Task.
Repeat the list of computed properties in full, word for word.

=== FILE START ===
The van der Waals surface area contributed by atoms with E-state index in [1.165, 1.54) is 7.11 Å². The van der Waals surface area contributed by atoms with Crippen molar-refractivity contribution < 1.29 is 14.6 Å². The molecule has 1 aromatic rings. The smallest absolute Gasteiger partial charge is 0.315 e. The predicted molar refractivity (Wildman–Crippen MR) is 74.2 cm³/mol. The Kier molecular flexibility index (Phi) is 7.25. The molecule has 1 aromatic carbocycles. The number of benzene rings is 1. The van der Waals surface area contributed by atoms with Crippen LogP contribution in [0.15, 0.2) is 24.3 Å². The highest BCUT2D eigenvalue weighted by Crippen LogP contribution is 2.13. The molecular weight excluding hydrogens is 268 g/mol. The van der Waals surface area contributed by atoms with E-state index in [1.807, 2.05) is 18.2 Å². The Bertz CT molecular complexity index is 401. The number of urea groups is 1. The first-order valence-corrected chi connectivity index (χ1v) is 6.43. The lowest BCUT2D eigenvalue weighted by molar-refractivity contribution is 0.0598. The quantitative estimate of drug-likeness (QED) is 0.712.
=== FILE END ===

The van der Waals surface area contributed by atoms with E-state index in [1.165, 1.54) is 7.11 Å². The van der Waals surface area contributed by atoms with Crippen molar-refractivity contribution < 1.29 is 14.6 Å². The molecule has 1 aromatic rings. The smallest absolute Gasteiger partial charge is 0.315 e. The predicted molar refractivity (Wildman–Crippen MR) is 74.2 cm³/mol. The Kier molecular flexibility index (Phi) is 7.25. The molecule has 1 aromatic carbocycles. The number of benzene rings is 1. The van der Waals surface area contributed by atoms with Crippen LogP contribution in [0.15, 0.2) is 24.3 Å². The highest BCUT2D eigenvalue weighted by Crippen LogP contribution is 2.13. The molecular weight excluding hydrogens is 268 g/mol. The van der Waals surface area contributed by atoms with E-state index in [1.807, 2.05) is 18.2 Å². The Bertz CT molecular complexity index is 401. The number of urea groups is 1. The first-order valence-corrected chi connectivity index (χ1v) is 6.43. The lowest BCUT2D eigenvalue weighted by molar-refractivity contribution is 0.0598. The quantitative estimate of drug-likeness (QED) is 0.712.